Smith said that one thing they heard from residents when they proposed the 2006 millage was that people wanted the city to take care of existing parks. The city has done a good job of that, he said, upgrading several facilities over the years. The fact that they’ll be keeping all the parks and recreation facilities open, despite budget cuts, speaks well for that commitment, he said. Smith also pointed to Mack Pool and the Ann Arbor Senior Center, which are being kept open as well.

The most visible thing that people will notice is longer grass, he said, and some people won’t like it. In general, the situation with the parks boiled down to this, he said: “We can still play in them – it really is, in some ways, that simple.”

Commissioner Discussion: Misc. Comments and Questions

David Barrett wondered how all of these changes would be communicated to the public – assuming that everyone wasn’t going to be watching the Community Television Network broadcast in the wee hours of the morning, he joked.

Colin Smith said that after the city council approves the budget, he planned to put information up on the city’s website and post notices at parks facilities. He also will send out an email through the city’s email alert system, which reaches about 35,000 people, he said.

Gwen Nystuen asked whether Smith felt comfortable with the amount of revenue the city was getting from the University of Michigan for leasing parking spaces at Riverside Park. He said that getting $12,000 annually for 10 spaces was market rate, and that the spots were used at off-peak hours.

Karen Levin asked for clarification about the projected decrease in revenue from skating instruction. The budget projection for FY 2010 had been too aggressive, Smith said. In general, enrollment is declining. It’s still a large program, he said, and staff will work to get the numbers back up. But they felt that to reflect reality, they needed to adjust the revenue forecast downward.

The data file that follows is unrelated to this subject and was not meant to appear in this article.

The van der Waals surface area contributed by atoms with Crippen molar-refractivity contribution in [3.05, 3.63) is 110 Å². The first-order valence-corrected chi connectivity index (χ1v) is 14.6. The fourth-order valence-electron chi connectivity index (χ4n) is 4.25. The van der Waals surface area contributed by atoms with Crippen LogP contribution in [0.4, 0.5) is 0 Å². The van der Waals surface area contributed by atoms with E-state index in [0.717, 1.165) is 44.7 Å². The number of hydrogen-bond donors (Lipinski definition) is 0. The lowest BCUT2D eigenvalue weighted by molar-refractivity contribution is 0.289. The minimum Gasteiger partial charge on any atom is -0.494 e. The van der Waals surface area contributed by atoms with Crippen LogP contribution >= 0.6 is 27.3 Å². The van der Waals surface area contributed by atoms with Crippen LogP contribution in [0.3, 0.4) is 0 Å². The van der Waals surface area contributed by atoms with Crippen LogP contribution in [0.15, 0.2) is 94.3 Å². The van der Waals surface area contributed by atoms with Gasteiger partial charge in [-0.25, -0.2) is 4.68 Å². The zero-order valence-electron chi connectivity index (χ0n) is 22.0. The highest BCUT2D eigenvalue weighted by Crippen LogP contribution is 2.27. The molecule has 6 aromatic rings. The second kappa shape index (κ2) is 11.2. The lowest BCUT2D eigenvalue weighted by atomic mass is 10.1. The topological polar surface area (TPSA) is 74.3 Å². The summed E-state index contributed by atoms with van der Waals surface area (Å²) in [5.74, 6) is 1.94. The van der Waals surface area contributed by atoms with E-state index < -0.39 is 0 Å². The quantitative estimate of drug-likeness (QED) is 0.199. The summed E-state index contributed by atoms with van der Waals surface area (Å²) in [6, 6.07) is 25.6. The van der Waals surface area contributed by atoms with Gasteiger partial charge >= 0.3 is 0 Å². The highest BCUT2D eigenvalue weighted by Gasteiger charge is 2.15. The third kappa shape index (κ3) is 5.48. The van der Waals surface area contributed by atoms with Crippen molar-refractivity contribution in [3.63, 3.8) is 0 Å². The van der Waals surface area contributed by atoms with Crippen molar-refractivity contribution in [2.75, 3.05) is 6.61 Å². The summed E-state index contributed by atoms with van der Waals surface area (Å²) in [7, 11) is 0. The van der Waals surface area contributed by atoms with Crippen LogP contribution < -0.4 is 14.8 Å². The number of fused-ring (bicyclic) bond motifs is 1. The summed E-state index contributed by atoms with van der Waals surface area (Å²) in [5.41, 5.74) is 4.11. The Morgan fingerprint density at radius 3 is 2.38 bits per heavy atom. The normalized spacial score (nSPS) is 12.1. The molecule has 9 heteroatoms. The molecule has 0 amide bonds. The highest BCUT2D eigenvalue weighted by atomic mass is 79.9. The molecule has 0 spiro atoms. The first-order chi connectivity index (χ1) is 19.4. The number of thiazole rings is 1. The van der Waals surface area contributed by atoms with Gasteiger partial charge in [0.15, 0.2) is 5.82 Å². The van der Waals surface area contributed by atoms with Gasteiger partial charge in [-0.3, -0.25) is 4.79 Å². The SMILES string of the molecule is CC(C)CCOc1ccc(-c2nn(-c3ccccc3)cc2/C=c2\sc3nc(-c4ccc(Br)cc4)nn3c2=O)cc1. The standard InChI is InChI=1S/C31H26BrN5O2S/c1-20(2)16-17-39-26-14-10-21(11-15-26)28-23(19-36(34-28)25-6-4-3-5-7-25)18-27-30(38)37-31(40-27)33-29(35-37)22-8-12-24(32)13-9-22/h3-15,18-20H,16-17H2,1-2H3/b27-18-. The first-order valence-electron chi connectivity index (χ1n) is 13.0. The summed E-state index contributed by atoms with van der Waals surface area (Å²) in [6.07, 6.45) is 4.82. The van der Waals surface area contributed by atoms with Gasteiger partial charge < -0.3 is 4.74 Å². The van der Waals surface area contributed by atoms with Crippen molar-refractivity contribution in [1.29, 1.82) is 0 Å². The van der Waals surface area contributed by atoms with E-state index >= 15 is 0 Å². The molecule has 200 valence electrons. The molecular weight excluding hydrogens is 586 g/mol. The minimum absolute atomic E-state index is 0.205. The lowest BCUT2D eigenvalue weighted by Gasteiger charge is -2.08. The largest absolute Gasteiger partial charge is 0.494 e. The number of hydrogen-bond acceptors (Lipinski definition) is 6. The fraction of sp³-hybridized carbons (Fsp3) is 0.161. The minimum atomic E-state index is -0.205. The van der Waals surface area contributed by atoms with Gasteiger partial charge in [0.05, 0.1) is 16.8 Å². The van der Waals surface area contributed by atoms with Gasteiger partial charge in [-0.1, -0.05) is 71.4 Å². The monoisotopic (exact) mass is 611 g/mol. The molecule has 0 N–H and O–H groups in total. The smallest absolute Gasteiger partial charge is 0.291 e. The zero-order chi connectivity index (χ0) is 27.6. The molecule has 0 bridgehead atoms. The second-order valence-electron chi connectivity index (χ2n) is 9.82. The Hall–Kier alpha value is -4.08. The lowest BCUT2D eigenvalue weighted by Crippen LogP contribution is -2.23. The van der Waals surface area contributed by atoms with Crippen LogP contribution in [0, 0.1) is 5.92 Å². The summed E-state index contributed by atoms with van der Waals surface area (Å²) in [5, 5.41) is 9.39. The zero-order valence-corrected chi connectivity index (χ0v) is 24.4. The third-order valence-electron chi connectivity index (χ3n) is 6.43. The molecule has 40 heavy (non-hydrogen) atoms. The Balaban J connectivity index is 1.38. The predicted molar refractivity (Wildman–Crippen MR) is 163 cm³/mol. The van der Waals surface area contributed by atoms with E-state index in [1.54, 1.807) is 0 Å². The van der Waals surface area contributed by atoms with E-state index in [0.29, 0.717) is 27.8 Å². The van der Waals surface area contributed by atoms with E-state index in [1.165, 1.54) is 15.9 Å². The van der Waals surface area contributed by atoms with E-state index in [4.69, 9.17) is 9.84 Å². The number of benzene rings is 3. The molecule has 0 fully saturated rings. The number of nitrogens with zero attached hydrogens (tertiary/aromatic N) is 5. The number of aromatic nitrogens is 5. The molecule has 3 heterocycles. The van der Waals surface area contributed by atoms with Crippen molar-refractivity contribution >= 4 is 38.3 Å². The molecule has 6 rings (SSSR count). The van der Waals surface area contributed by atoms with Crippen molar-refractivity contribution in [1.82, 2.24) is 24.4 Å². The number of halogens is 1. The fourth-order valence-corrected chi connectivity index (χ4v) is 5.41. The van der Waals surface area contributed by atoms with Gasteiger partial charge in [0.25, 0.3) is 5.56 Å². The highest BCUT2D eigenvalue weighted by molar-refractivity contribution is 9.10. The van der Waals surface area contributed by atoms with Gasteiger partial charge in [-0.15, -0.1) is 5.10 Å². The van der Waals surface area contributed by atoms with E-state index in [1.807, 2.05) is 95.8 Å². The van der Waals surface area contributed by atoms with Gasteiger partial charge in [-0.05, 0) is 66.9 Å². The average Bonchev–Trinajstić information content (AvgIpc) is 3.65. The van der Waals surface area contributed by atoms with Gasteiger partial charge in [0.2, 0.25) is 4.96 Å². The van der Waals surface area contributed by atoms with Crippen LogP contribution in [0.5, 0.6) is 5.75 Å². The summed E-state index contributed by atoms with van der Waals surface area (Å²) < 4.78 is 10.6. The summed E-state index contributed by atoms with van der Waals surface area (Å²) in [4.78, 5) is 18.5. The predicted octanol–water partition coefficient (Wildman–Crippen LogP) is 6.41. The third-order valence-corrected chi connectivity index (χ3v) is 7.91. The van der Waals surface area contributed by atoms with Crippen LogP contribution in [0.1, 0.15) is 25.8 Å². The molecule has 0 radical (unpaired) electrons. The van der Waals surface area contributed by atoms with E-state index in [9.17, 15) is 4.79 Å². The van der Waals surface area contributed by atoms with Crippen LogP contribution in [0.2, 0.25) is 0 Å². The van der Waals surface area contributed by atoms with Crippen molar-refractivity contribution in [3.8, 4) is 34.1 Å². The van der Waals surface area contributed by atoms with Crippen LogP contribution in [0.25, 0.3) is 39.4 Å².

Nystuen commented that since Smith stepped into the manager’s job, budget forecasting has improved dramatically.

Tim Berla raised the issue of the new volunteer coordinator position. It’s important to monitor it over time and set specific goals and expectations, he said. Smith clarified that it would be a full-time position funded by the millage, not the general fund. It would replace a currently unfilled park planner job. Next week he and deputy parks and recreation manager Jeff Straw will meet with Jason Frenzel, who handles volunteer outreach for the Natural Area Preservation program, to create the job description and talk about how to measure success. NAP does things like track volunteer hours and opportunities for educational interaction with volunteers, Smith said. He cautioned that developing a volunteer program takes time.

Offen asked when they planned to fill the position. Smith said he couldn’t post the job until the city council approved the budget – they’re expected to vote on that in May. He said he wanted to make sure they found the right person for the job, which might lengthen the hiring process.

Berla also asked whether the closing of the headrace at Argo Dam had been factored in to projected revenues for the Argo Livery. At this point, it’s not possible to take the river trip between Argo and Gallup parks, he noted.

Smith said the operating budget assumes that the headrace will be open again, but that they also have a contingency fund to make up for a shortfall if it doesn’t reopen. Berla jokingly referred to it as a slush fund – Smith said it’s called a contingency.

In a follow-up phone call with The Chronicle, Smith said the contingency of $66,086 is an estimate of about half of the projected revenues for Argo’s spring 2011 season, through June 30, 2011. It could be tapped if the headrace remains closed, either because of repairs to the Argo Dam or if the city doesn’t receive permission from the state to remove the stop log, which is currently in place.

A long-running dispute between the city and the state over the stability of Argo Dam resulted in the headrace being closed last year. The headrace is a passage that’s used by canoers and kayakers to bypass the dam as they travel on the Huron River.

Commissioner Discussion: Proposed Amendment and Vote